cat's just come for a stroke. 10 pages of now bloody dull war n peace to go.

Thursday, 12 August 2010

Bored in Yekaterinburg

One consequence of working out my own tickets has been a 36 hour stopover in this big and, to me, pretty boring city. I've wandered round, read lots of War & Peace (two thirds of the way through, and it isn't getting any better), and briefly gawped at all the statues. My hotel room was plush with a huge view, but I didn't sleep cos of drinking too much coffee. I've also been drinking lots of irn bru - it's amazing how big irn bru is here, and frankly quite odd to see Russian squaddies drinking it.

I've done very little (actually none) writing or drawing here. Too hot. I did find anarchist graffiti at the university, but all I've done is wandered and read.

So again, some odd photos will go up in this post eventually, but for now it's just a post to say I'm here, and I'm leaving here on a 3 day train journey across Siberia, in about 6 hours time.

Kazan and Tatarstan Ravings

Does Tartar sauce come from Tatarstan? I HAVE to find this out immediately after this post.

Kazan was my first breakjourney on the Trans-Siberian.

Actually it's not quite the Trans-Siberian route. I'm quite proud of myself for finding my own route that the old lonely planet guide doesn't mention (which I'm ripping up as I go, and is 10 years old so some crucial stuff is out of date). It seems there may be another alternative route that dips into Kazakhstan, which I might try out on the way back too. Can you really say you've lived if you've never been to Kazakhstan?*

Kazan was dead pretty, and I'll stick up some photos of what was once its pedestrianised mainstreet and central bazaar, but is currently being pulled down, or possibly rebuilt with just the facades remaining from the original. Very beautiful.

I was very sad to find no anarchist graffiti, but you'd hardly expect it in a tourist unesco heritage hotspot. There were swastikas, though.

Actually, swastikas are confusing. Okay in Germany a swastika would be fascist harking back to the Nazis. Probably the case is the same in Russia - it certainly would be in 'european' Russia. But originally the swastika was nicked as an eastern/asian symbol by anti-semitic nutters like Baron Ungern von Sternburg. In HIS case, he reckoned he was a Buddhist war-god bringing vengeance and a new aristocratic/mongolian-Buddhist regime on the atheistic and Jewish commies. Most of his troops were non-european (Mongolian, Chinese, or most significantly the 'non-european' Russians, like Buryats). AND he tried to raise divisions of troops from the fringe ethic groups of Russia, INCLUDING TARTARS. You see where I'm going with this. So the Swastika on his flag, for example, was certainly racist but NOT against the non-european tatars of Kazan. Which means if I see graffiti saying ACAB** with a swastika, I can only be 90% certain it's fascist, and aimed against Tatars by ethnically 'european' russians locally. It remains just possible it could be a weird nutty anti-state pro-asian tradition graffiti!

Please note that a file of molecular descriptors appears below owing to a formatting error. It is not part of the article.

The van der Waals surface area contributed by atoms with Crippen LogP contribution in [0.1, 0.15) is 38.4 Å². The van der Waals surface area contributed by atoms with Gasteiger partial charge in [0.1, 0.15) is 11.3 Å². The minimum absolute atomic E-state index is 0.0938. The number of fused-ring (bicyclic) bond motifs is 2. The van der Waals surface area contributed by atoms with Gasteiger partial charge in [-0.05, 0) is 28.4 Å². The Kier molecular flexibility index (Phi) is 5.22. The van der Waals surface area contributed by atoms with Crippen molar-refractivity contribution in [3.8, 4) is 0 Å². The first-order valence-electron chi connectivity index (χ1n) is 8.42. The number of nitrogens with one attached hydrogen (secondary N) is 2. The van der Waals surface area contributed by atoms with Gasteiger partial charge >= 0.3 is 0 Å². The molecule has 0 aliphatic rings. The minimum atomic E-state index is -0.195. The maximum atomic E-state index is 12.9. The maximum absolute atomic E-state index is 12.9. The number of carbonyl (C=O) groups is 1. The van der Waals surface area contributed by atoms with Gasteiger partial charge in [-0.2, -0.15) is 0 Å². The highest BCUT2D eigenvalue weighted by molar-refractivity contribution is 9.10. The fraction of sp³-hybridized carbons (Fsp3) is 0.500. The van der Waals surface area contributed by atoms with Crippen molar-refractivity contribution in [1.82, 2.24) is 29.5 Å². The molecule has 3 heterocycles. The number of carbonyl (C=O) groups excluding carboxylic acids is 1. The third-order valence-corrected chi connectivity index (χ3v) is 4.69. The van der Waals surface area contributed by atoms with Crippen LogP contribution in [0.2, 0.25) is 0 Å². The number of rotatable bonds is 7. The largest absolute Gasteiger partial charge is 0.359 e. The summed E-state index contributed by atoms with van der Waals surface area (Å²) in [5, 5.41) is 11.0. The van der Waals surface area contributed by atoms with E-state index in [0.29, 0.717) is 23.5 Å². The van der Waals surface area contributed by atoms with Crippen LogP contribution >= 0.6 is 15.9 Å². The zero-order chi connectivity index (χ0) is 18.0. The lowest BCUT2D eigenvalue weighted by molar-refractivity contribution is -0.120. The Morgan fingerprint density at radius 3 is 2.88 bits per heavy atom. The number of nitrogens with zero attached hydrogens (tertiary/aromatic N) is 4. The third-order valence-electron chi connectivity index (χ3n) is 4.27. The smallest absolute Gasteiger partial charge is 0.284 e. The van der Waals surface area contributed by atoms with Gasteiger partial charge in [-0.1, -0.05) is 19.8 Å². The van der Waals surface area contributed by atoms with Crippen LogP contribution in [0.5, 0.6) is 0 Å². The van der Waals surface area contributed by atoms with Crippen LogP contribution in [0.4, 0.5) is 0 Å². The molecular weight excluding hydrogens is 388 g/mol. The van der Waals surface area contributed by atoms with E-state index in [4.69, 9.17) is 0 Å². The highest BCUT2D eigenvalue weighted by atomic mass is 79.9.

No, I haven't persuaded myself.

Anyway, a few pictures will follow of the nice buildings here. I wish I'd gone swimming in the Volga but I'm still too nervous about bus tickets.

* Answer: er, yes.
** Universal for 'all coppers are b******s'

Sunday, 8 August 2010

Vic Reeves and Michael Palin

Maybe it's the lack of sleep from them friggin mosqitoes, but I'm having ongoing feelings of deja vu. Like 300 pages into war and peace and I know the story - surely I would have remembered reading it before? Could I have started it as a teenager? I DID read a lot of books back then...

Anyway, the above pictures of Vic Reeves and Michael Palin are not, they are doppelgangers from Russian TV. Somehow I am sure everybody already knows that there are Russian versions of Vic Reeves and Michael Palin, but anyway there they are.

I've watched a lot of crap TV in the last few hotels and here's my conclusions:

- Russian dubbing leaves the original voices in, a little quieter in the background. I prefer it to the French version.

- "Autoglass Repair, Autoglass Replace" uses the same annoyingly catchy jingle in the French and German versions. Each time, the friendly mechanic chappy manages to inject something into the windscreen and the chip danger is averted. But not in Russia. No "szvetjschnlovnrtzta vnshnevsnza" here.